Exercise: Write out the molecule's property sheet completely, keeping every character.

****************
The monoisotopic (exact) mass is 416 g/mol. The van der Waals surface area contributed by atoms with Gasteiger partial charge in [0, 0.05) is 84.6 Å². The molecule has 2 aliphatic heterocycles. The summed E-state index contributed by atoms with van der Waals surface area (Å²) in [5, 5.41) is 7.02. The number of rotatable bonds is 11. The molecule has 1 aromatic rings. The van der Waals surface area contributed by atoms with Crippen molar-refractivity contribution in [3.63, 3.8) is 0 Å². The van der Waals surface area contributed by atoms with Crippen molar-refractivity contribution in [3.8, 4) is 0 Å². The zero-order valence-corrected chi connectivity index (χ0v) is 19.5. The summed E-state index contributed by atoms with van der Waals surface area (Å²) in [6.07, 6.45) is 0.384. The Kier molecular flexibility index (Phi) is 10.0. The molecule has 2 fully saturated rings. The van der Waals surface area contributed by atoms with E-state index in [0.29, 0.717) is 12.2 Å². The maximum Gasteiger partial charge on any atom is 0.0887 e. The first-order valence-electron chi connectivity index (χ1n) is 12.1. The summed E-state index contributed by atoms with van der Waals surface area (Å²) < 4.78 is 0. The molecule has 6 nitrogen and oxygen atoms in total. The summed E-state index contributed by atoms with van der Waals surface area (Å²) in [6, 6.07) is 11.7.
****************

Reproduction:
The monoisotopic (exact) mass is 416 g/mol. The van der Waals surface area contributed by atoms with Gasteiger partial charge in [0, 0.05) is 84.6 Å². The molecule has 2 aliphatic heterocycles. The summed E-state index contributed by atoms with van der Waals surface area (Å²) in [5, 5.41) is 7.02. The number of rotatable bonds is 11. The molecule has 1 aromatic rings. The van der Waals surface area contributed by atoms with Crippen molar-refractivity contribution in [3.63, 3.8) is 0 Å². The van der Waals surface area contributed by atoms with Crippen molar-refractivity contribution in [3.8, 4) is 0 Å². The zero-order valence-corrected chi connectivity index (χ0v) is 19.5. The summed E-state index contributed by atoms with van der Waals surface area (Å²) in [6.07, 6.45) is 0.384. The Kier molecular flexibility index (Phi) is 10.0. The molecule has 2 fully saturated rings. The van der Waals surface area contributed by atoms with E-state index in [0.29, 0.717) is 12.2 Å². The maximum Gasteiger partial charge on any atom is 0.0887 e. The first-order valence-electron chi connectivity index (χ1n) is 12.1. The summed E-state index contributed by atoms with van der Waals surface area (Å²) < 4.78 is 0. The molecule has 6 nitrogen and oxygen atoms in total. The summed E-state index contributed by atoms with van der Waals surface area (Å²) in [6, 6.07) is 11.7.